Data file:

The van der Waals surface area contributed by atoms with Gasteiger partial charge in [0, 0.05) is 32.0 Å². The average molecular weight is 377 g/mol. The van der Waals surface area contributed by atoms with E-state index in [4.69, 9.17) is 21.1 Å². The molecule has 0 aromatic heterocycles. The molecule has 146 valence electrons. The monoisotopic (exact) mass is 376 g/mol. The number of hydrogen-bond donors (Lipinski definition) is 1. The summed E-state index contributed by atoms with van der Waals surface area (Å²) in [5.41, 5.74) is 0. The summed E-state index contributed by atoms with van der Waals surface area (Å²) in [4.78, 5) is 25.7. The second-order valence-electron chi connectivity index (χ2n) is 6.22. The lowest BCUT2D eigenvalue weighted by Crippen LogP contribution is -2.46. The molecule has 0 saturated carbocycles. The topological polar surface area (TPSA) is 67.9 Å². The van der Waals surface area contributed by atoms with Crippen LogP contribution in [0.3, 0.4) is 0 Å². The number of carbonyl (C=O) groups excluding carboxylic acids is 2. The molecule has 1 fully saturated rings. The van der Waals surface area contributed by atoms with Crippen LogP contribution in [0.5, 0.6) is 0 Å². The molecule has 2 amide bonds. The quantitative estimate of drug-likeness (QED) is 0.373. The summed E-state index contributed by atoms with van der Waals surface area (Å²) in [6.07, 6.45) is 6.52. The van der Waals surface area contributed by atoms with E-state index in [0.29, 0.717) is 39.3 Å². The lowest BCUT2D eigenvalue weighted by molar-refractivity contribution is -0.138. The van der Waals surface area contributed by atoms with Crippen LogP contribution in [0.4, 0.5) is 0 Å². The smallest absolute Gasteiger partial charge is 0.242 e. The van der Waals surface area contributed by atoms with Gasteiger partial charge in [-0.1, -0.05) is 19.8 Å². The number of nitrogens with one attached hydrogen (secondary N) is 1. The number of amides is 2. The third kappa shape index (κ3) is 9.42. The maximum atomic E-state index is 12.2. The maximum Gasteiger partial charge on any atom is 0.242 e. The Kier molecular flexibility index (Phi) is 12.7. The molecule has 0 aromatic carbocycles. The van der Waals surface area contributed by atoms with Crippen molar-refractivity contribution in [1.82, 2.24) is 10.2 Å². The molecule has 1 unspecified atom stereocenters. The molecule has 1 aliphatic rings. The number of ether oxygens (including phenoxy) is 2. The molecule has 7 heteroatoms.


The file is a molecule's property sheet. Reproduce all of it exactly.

The van der Waals surface area contributed by atoms with Gasteiger partial charge in [0, 0.05) is 32.0 Å². The average molecular weight is 377 g/mol. The van der Waals surface area contributed by atoms with E-state index in [4.69, 9.17) is 21.1 Å². The molecule has 0 aromatic heterocycles. The molecule has 146 valence electrons. The monoisotopic (exact) mass is 376 g/mol. The number of hydrogen-bond donors (Lipinski definition) is 1. The summed E-state index contributed by atoms with van der Waals surface area (Å²) in [5.41, 5.74) is 0. The summed E-state index contributed by atoms with van der Waals surface area (Å²) in [4.78, 5) is 25.7. The second-order valence-electron chi connectivity index (χ2n) is 6.22. The lowest BCUT2D eigenvalue weighted by Crippen LogP contribution is -2.46. The molecule has 0 saturated carbocycles. The topological polar surface area (TPSA) is 67.9 Å². The van der Waals surface area contributed by atoms with Crippen LogP contribution in [0.3, 0.4) is 0 Å². The number of carbonyl (C=O) groups excluding carboxylic acids is 2. The molecule has 1 fully saturated rings. The van der Waals surface area contributed by atoms with Crippen LogP contribution in [0.5, 0.6) is 0 Å². The molecule has 2 amide bonds. The quantitative estimate of drug-likeness (QED) is 0.373. The summed E-state index contributed by atoms with van der Waals surface area (Å²) in [6.07, 6.45) is 6.52. The van der Waals surface area contributed by atoms with E-state index in [0.29, 0.717) is 39.3 Å². The lowest BCUT2D eigenvalue weighted by molar-refractivity contribution is -0.138. The van der Waals surface area contributed by atoms with Crippen LogP contribution in [0.4, 0.5) is 0 Å². The smallest absolute Gasteiger partial charge is 0.242 e. The van der Waals surface area contributed by atoms with Gasteiger partial charge in [-0.1, -0.05) is 19.8 Å². The number of nitrogens with one attached hydrogen (secondary N) is 1. The number of amides is 2. The third kappa shape index (κ3) is 9.42. The maximum atomic E-state index is 12.2. The maximum Gasteiger partial charge on any atom is 0.242 e. The Kier molecular flexibility index (Phi) is 12.7. The molecule has 0 aromatic carbocycles. The van der Waals surface area contributed by atoms with Crippen molar-refractivity contribution in [1.82, 2.24) is 10.2 Å². The molecule has 1 unspecified atom stereocenters. The molecule has 1 aliphatic rings. The number of ether oxygens (including phenoxy) is 2. The molecule has 7 heteroatoms.